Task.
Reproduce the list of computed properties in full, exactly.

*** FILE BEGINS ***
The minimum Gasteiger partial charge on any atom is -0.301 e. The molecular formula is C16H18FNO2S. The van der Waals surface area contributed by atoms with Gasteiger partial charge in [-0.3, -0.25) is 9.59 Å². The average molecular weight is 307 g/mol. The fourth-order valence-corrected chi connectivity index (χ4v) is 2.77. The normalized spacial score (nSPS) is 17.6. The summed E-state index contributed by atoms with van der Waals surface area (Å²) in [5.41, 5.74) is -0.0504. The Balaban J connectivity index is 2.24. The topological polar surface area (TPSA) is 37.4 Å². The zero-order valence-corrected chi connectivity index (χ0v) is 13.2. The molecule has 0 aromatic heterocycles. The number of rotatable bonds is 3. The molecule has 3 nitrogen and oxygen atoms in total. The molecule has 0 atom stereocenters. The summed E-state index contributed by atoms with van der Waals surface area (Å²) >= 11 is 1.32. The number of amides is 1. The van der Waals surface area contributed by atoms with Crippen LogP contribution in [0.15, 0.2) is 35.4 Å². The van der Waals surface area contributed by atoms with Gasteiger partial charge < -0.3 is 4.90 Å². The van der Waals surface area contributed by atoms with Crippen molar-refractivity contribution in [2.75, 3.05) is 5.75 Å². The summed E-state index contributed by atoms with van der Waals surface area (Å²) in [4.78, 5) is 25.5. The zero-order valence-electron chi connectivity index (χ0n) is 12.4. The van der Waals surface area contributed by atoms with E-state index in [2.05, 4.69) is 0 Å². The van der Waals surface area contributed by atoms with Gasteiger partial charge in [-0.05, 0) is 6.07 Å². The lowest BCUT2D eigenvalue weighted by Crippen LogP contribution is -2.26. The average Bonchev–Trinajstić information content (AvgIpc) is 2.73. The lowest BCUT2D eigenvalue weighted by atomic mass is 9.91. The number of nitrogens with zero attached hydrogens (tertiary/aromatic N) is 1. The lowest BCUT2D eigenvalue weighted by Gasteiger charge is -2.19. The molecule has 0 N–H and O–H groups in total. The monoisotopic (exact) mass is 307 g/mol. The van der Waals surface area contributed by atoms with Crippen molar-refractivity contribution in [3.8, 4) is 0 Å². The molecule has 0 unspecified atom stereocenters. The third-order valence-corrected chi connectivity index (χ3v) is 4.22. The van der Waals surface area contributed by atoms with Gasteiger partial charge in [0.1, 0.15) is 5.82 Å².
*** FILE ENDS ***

The minimum Gasteiger partial charge on any atom is -0.301 e. The molecular formula is C16H18FNO2S. The van der Waals surface area contributed by atoms with Gasteiger partial charge in [-0.3, -0.25) is 9.59 Å². The average molecular weight is 307 g/mol. The fourth-order valence-corrected chi connectivity index (χ4v) is 2.77. The normalized spacial score (nSPS) is 17.6. The summed E-state index contributed by atoms with van der Waals surface area (Å²) in [5.41, 5.74) is -0.0504. The Balaban J connectivity index is 2.24. The topological polar surface area (TPSA) is 37.4 Å². The zero-order valence-corrected chi connectivity index (χ0v) is 13.2. The molecule has 0 aromatic heterocycles. The number of rotatable bonds is 3. The molecule has 3 nitrogen and oxygen atoms in total. The molecule has 0 atom stereocenters. The summed E-state index contributed by atoms with van der Waals surface area (Å²) >= 11 is 1.32. The number of amides is 1. The van der Waals surface area contributed by atoms with Crippen LogP contribution in [0.15, 0.2) is 35.4 Å². The van der Waals surface area contributed by atoms with Gasteiger partial charge < -0.3 is 4.90 Å². The van der Waals surface area contributed by atoms with Crippen molar-refractivity contribution in [2.75, 3.05) is 5.75 Å². The summed E-state index contributed by atoms with van der Waals surface area (Å²) in [4.78, 5) is 25.5. The zero-order valence-electron chi connectivity index (χ0n) is 12.4. The van der Waals surface area contributed by atoms with E-state index in [2.05, 4.69) is 0 Å². The van der Waals surface area contributed by atoms with Gasteiger partial charge in [-0.05, 0) is 6.07 Å². The lowest BCUT2D eigenvalue weighted by Crippen LogP contribution is -2.26. The average Bonchev–Trinajstić information content (AvgIpc) is 2.73. The lowest BCUT2D eigenvalue weighted by atomic mass is 9.91. The number of nitrogens with zero attached hydrogens (tertiary/aromatic N) is 1. The lowest BCUT2D eigenvalue weighted by Gasteiger charge is -2.19. The molecule has 0 N–H and O–H groups in total. The monoisotopic (exact) mass is 307 g/mol. The van der Waals surface area contributed by atoms with Crippen molar-refractivity contribution in [3.8, 4) is 0 Å². The molecule has 0 unspecified atom stereocenters. The third-order valence-corrected chi connectivity index (χ3v) is 4.22. The van der Waals surface area contributed by atoms with Gasteiger partial charge in [0.1, 0.15) is 5.82 Å².